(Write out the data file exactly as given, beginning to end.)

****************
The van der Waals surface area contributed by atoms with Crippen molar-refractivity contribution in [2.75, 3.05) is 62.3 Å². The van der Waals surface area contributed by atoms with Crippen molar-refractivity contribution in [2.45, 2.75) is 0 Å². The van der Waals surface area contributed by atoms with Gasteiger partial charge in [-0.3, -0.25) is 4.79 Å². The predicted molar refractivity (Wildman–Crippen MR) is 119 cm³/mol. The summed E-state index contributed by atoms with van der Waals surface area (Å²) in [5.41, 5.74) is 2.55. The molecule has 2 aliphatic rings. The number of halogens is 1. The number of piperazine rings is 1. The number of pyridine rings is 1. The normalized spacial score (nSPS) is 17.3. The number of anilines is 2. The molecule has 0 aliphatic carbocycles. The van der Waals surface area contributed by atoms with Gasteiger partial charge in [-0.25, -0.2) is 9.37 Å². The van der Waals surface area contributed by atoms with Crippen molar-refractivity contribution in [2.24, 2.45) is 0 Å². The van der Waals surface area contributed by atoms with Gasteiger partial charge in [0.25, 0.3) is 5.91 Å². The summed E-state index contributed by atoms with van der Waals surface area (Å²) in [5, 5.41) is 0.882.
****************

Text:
The van der Waals surface area contributed by atoms with Crippen molar-refractivity contribution in [2.75, 3.05) is 62.3 Å². The van der Waals surface area contributed by atoms with Crippen molar-refractivity contribution in [2.45, 2.75) is 0 Å². The van der Waals surface area contributed by atoms with Gasteiger partial charge in [-0.3, -0.25) is 4.79 Å². The predicted molar refractivity (Wildman–Crippen MR) is 119 cm³/mol. The summed E-state index contributed by atoms with van der Waals surface area (Å²) in [5.41, 5.74) is 2.55. The molecule has 2 aliphatic rings. The number of halogens is 1. The number of piperazine rings is 1. The number of pyridine rings is 1. The normalized spacial score (nSPS) is 17.3. The number of anilines is 2. The molecule has 0 aliphatic carbocycles. The van der Waals surface area contributed by atoms with Gasteiger partial charge in [-0.25, -0.2) is 9.37 Å². The van der Waals surface area contributed by atoms with Crippen molar-refractivity contribution in [2.24, 2.45) is 0 Å². The van der Waals surface area contributed by atoms with Gasteiger partial charge in [0.25, 0.3) is 5.91 Å². The summed E-state index contributed by atoms with van der Waals surface area (Å²) in [5, 5.41) is 0.882.